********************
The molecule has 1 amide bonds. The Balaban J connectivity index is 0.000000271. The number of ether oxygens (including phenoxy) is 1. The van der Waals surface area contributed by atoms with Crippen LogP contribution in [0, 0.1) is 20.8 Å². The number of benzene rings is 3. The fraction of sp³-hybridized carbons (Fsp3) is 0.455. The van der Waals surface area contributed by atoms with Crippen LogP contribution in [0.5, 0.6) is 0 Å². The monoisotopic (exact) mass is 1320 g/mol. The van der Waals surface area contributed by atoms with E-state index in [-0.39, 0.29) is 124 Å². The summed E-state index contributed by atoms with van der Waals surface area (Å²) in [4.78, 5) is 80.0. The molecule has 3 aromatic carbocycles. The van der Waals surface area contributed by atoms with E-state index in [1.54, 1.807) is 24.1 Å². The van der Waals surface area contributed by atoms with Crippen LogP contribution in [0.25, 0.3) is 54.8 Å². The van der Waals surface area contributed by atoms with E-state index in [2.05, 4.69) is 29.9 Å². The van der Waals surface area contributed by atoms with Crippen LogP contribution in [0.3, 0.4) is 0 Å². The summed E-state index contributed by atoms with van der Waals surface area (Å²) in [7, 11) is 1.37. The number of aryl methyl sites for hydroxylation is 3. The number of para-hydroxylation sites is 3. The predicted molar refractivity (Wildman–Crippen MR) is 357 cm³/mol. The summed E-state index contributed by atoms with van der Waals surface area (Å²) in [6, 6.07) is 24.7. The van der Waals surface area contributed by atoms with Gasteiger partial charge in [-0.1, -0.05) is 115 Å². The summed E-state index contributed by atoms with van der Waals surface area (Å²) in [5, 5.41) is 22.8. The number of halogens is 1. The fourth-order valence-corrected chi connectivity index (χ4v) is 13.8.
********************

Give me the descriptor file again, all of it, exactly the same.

The molecule has 1 amide bonds. The Balaban J connectivity index is 0.000000271. The number of ether oxygens (including phenoxy) is 1. The van der Waals surface area contributed by atoms with Crippen LogP contribution in [0, 0.1) is 20.8 Å². The number of benzene rings is 3. The fraction of sp³-hybridized carbons (Fsp3) is 0.455. The van der Waals surface area contributed by atoms with Crippen LogP contribution in [0.5, 0.6) is 0 Å². The monoisotopic (exact) mass is 1320 g/mol. The van der Waals surface area contributed by atoms with E-state index in [-0.39, 0.29) is 124 Å². The summed E-state index contributed by atoms with van der Waals surface area (Å²) in [4.78, 5) is 80.0. The molecule has 3 aromatic carbocycles. The van der Waals surface area contributed by atoms with E-state index in [1.54, 1.807) is 24.1 Å². The van der Waals surface area contributed by atoms with Crippen LogP contribution in [0.25, 0.3) is 54.8 Å². The van der Waals surface area contributed by atoms with E-state index in [2.05, 4.69) is 29.9 Å². The van der Waals surface area contributed by atoms with Crippen LogP contribution in [0.3, 0.4) is 0 Å². The summed E-state index contributed by atoms with van der Waals surface area (Å²) in [7, 11) is 1.37. The number of aryl methyl sites for hydroxylation is 3. The number of para-hydroxylation sites is 3. The predicted molar refractivity (Wildman–Crippen MR) is 357 cm³/mol. The summed E-state index contributed by atoms with van der Waals surface area (Å²) in [6, 6.07) is 24.7. The van der Waals surface area contributed by atoms with Gasteiger partial charge in [-0.1, -0.05) is 115 Å². The summed E-state index contributed by atoms with van der Waals surface area (Å²) in [5, 5.41) is 22.8. The number of halogens is 1. The fourth-order valence-corrected chi connectivity index (χ4v) is 13.8.